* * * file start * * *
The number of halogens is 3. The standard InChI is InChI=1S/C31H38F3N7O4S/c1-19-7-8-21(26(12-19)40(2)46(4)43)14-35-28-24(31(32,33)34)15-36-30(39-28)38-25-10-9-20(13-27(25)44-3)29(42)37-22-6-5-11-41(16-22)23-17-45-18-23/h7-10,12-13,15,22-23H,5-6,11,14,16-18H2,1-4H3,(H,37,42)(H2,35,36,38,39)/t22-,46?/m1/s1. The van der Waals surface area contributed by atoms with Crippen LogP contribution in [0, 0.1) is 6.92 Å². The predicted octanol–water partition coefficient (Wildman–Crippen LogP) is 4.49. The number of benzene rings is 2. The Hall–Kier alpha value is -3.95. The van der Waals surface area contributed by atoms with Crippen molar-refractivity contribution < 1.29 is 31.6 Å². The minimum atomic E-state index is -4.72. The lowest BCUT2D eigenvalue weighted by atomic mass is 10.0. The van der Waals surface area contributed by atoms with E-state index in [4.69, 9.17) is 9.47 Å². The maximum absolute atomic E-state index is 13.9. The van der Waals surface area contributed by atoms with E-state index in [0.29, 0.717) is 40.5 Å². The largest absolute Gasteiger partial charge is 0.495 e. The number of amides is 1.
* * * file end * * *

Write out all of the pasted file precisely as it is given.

The number of halogens is 3. The standard InChI is InChI=1S/C31H38F3N7O4S/c1-19-7-8-21(26(12-19)40(2)46(4)43)14-35-28-24(31(32,33)34)15-36-30(39-28)38-25-10-9-20(13-27(25)44-3)29(42)37-22-6-5-11-41(16-22)23-17-45-18-23/h7-10,12-13,15,22-23H,5-6,11,14,16-18H2,1-4H3,(H,37,42)(H2,35,36,38,39)/t22-,46?/m1/s1. The van der Waals surface area contributed by atoms with Crippen LogP contribution in [0, 0.1) is 6.92 Å². The predicted octanol–water partition coefficient (Wildman–Crippen LogP) is 4.49. The number of benzene rings is 2. The Hall–Kier alpha value is -3.95. The van der Waals surface area contributed by atoms with Crippen molar-refractivity contribution < 1.29 is 31.6 Å². The minimum atomic E-state index is -4.72. The lowest BCUT2D eigenvalue weighted by atomic mass is 10.0. The van der Waals surface area contributed by atoms with E-state index in [4.69, 9.17) is 9.47 Å². The maximum absolute atomic E-state index is 13.9. The van der Waals surface area contributed by atoms with E-state index in [0.29, 0.717) is 40.5 Å². The largest absolute Gasteiger partial charge is 0.495 e. The number of amides is 1.